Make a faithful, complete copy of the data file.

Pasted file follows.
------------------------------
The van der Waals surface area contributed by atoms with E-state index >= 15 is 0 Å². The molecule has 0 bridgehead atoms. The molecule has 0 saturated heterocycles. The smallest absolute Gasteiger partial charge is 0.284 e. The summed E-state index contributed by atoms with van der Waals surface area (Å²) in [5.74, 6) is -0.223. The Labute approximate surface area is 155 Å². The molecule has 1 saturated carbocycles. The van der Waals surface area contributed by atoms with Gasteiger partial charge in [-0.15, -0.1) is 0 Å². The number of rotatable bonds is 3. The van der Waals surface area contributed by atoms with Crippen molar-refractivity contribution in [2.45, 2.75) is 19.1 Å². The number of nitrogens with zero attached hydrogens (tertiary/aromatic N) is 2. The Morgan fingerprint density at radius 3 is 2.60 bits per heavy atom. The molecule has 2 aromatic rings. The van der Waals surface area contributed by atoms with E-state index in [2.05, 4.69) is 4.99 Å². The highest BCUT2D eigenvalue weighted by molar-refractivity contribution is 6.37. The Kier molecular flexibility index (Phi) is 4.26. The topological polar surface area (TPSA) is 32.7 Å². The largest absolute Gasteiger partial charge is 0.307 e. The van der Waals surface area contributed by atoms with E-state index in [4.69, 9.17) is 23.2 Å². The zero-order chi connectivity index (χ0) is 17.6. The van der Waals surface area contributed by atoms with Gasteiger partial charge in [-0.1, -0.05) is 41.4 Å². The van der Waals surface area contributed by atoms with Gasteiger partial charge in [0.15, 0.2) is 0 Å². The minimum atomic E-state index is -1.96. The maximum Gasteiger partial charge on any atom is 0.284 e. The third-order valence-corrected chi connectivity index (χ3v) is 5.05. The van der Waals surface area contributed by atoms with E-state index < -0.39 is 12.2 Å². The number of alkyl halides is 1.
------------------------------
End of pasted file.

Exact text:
The van der Waals surface area contributed by atoms with E-state index >= 15 is 0 Å². The molecule has 0 bridgehead atoms. The molecule has 0 saturated heterocycles. The smallest absolute Gasteiger partial charge is 0.284 e. The summed E-state index contributed by atoms with van der Waals surface area (Å²) in [5.74, 6) is -0.223. The Labute approximate surface area is 155 Å². The molecule has 1 saturated carbocycles. The van der Waals surface area contributed by atoms with Gasteiger partial charge in [-0.15, -0.1) is 0 Å². The number of rotatable bonds is 3. The van der Waals surface area contributed by atoms with Crippen molar-refractivity contribution in [2.45, 2.75) is 19.1 Å². The number of nitrogens with zero attached hydrogens (tertiary/aromatic N) is 2. The Morgan fingerprint density at radius 3 is 2.60 bits per heavy atom. The molecule has 2 aromatic rings. The van der Waals surface area contributed by atoms with E-state index in [2.05, 4.69) is 4.99 Å². The highest BCUT2D eigenvalue weighted by molar-refractivity contribution is 6.37. The Kier molecular flexibility index (Phi) is 4.26. The topological polar surface area (TPSA) is 32.7 Å². The largest absolute Gasteiger partial charge is 0.307 e. The van der Waals surface area contributed by atoms with E-state index in [4.69, 9.17) is 23.2 Å². The zero-order chi connectivity index (χ0) is 17.6. The van der Waals surface area contributed by atoms with Gasteiger partial charge in [-0.1, -0.05) is 41.4 Å². The van der Waals surface area contributed by atoms with Gasteiger partial charge in [0.15, 0.2) is 0 Å². The minimum atomic E-state index is -1.96. The maximum Gasteiger partial charge on any atom is 0.284 e. The third-order valence-corrected chi connectivity index (χ3v) is 5.05. The van der Waals surface area contributed by atoms with E-state index < -0.39 is 12.2 Å². The number of alkyl halides is 1.